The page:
Busch, M.P. et al. Time course of detection of viral and serologic markers preceding human immunodeficiency virus type 1 seroconversion: implications for screening of blood and tissue donors. Transfusion 35, 91-97

University of Toronto, Toronto, Ontario, Canada
Transfusion (Impact Factor: 3.57). 03/1995; 35(2):91-7. DOI: 10.1046/j.1537-2995.1995.35295125745.x
Source: PubMed

ABSTRACT Almost all human immunodeficiency virus (HIV) transmission via blood or tissues that has occurred since anti-HIV screening was implemented in 1985 is traceable to blood given after infection but before antibody seroconversion, a time that is referred to as the window period. In this study, the performance of newer assays designed to detect viral and serologic markers soon after infection is assessed, and the reduction in the window period achieved by these assays is estimated.
Three cohort studies of persons at high risk for acquiring HIV infection were identified. These studies included well-controlled HIV type 1 (HIV-1) polymerase chain reaction (PCR) analyses of serial preseroconversion specimens from HIV-1-seroconverting homosexual men or intravenous drug users. Of 81 enrollees with anti-HIV-1 seroconversion documented by a viral lysate anti-HIV-1 enzyme immunosorbent assay (EIA) available in 1989, 13 (16%) had PCR-positive preseroconversion specimens. In the present study, sera from these 13 PCR-positive samples were further tested for anti-HIV by 10 contemporary EIAs and 6 supplemental assays, as well as being tested for plasma p24 antigen and HIV-1 RNA. Preseroconversion sera from 38 HIV-1 DNA PCR-negative cohort participants were also tested by selected anti-HIV EIAs and tested for p24 antigen and HIV-1 RNA. On the basis of these laboratory data and the intervals between blood drawing in all 81 men, the reduction in the preseroconversion window period achieved by these new assays was estimated with a mathematical model developed to analyze seroconversion data.
Nine (69%) of the 13 preseroconversion PCR-positive samples had anti-HIV that was detectable by one or more contemporary anti-HIV-1 or anti-HIV type 2 EIA. Supplemental antibody assays were negative on all four EIA-nonreactive preseroconversion samples and negative or indeterminate on a high proportion of the nine EIA-reactive PCR-positive samples. Eight (61%) of the 13 samples were p24 antigen-positive, and 11 (85%) were HIV-1 RNA-positive. The estimated reductions in the window period (relative to the index viral lysate-based anti-HIV EIA) were as follows: contemporary anti-HIV-1/2 EIAs, 20.3 days (95% Cl, 8.0-32.5); p24 antigen and DNA PCR, 26.4 days (95% Cl, 12.6-38.7); and RNA PCR, 31.0 days (95% Cl, 16.7-45.3).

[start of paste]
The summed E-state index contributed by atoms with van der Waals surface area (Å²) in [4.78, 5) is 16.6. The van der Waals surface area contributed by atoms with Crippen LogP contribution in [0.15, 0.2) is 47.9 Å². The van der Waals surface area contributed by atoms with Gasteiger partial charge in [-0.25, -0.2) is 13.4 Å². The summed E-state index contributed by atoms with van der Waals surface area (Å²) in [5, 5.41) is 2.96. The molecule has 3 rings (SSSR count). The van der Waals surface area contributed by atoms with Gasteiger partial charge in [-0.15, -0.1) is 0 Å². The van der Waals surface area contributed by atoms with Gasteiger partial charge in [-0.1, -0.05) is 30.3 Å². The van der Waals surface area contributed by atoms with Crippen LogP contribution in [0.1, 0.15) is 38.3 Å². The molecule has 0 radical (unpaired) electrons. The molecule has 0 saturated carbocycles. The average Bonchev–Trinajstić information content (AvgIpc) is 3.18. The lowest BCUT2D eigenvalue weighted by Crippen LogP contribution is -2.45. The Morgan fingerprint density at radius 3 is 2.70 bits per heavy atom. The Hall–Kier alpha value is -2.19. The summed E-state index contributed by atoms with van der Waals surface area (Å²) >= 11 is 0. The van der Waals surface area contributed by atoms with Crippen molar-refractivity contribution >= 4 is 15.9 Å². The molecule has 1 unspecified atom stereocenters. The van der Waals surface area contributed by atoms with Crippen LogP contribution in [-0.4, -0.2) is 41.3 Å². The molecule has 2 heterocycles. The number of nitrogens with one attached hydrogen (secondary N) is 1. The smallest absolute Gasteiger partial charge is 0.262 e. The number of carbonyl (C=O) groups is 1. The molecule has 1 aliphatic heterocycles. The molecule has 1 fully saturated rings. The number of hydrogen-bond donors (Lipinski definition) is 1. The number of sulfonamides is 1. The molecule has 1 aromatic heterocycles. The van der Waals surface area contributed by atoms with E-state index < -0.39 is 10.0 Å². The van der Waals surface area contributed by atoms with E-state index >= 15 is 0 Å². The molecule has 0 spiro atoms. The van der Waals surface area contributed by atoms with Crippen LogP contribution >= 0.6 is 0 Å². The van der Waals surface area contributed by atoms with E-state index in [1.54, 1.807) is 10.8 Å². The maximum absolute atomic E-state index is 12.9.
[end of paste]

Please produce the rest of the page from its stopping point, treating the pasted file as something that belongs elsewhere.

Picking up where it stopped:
Recent improvement in the sensitivity of anti-HIV assays has resulted in significant shortening of the preseroconversion window period. Consequently, the incremental reduction in the window period that could be achieved by implementing direct virus-detection assays has diminished significantly.

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Available from: Michael P Busch, Oct 09, 2014
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    • "In light of the above, finding a solution to the long WP remains an important goal in transfusion, transplantation, and diagnostic settings. Based on the fact that the long window period between HCV infection and detectable seroconversion is not due to lack of antigenic stimuli, it could be concluded that the WP is long, due to, at least in part, to specificimmune suppression [82]. Development of innovative technological solution which would overcome this immune suppression may lead to much needed progress in the field of earlier and better diagnosis of HCV infection. "
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    • "At that time there would be no, or almost no, virus detected in the blood. A link has been proposed between the time of active viremia in the blood reaching certain levels, and the time of seroconversion (Busch et al. 1995). The time between the infection and the active viremia reaching detectable levels in the blood is called the eclipse period. "
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    • "However, these findings were probably related to the testing methodology, were not verified in later studies [46] and were later withdrawn by the authors. First generation serological tests for HIV were less sensitive [47]; even so, most patients had detectable antibodies by three months [48]. Current 3rd generation assays generally detect infection by 30 days post-exposure [9]. "
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